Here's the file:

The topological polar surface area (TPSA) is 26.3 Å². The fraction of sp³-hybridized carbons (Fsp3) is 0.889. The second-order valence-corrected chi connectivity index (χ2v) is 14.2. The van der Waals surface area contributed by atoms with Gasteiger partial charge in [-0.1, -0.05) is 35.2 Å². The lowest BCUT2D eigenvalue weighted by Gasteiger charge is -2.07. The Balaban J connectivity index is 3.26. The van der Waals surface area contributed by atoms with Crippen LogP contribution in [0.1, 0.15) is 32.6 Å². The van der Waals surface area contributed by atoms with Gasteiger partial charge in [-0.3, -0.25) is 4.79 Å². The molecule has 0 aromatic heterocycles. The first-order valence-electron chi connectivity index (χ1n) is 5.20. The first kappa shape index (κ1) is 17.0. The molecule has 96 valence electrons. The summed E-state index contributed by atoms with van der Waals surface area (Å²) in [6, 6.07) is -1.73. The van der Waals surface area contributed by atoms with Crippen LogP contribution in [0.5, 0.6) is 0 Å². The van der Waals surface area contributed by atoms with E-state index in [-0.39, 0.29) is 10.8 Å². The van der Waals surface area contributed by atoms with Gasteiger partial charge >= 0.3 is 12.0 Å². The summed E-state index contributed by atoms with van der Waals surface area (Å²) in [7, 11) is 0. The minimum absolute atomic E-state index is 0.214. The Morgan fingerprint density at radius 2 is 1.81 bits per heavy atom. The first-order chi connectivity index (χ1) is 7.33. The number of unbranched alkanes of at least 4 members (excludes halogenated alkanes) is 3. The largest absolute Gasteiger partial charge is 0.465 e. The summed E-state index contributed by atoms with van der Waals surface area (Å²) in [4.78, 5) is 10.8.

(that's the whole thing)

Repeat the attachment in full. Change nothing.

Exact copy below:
The topological polar surface area (TPSA) is 26.3 Å². The fraction of sp³-hybridized carbons (Fsp3) is 0.889. The second-order valence-corrected chi connectivity index (χ2v) is 14.2. The van der Waals surface area contributed by atoms with Gasteiger partial charge in [-0.1, -0.05) is 35.2 Å². The lowest BCUT2D eigenvalue weighted by Gasteiger charge is -2.07. The Balaban J connectivity index is 3.26. The van der Waals surface area contributed by atoms with Crippen LogP contribution in [0.1, 0.15) is 32.6 Å². The van der Waals surface area contributed by atoms with Gasteiger partial charge in [-0.3, -0.25) is 4.79 Å². The molecule has 0 aromatic heterocycles. The first-order valence-electron chi connectivity index (χ1n) is 5.20. The first kappa shape index (κ1) is 17.0. The molecule has 96 valence electrons. The summed E-state index contributed by atoms with van der Waals surface area (Å²) in [6, 6.07) is -1.73. The van der Waals surface area contributed by atoms with Crippen LogP contribution in [0.5, 0.6) is 0 Å². The van der Waals surface area contributed by atoms with E-state index in [-0.39, 0.29) is 10.8 Å². The van der Waals surface area contributed by atoms with Gasteiger partial charge >= 0.3 is 12.0 Å². The summed E-state index contributed by atoms with van der Waals surface area (Å²) in [7, 11) is 0. The minimum absolute atomic E-state index is 0.214. The Morgan fingerprint density at radius 2 is 1.81 bits per heavy atom. The first-order chi connectivity index (χ1) is 7.33. The number of unbranched alkanes of at least 4 members (excludes halogenated alkanes) is 3. The largest absolute Gasteiger partial charge is 0.465 e. The summed E-state index contributed by atoms with van der Waals surface area (Å²) in [4.78, 5) is 10.8.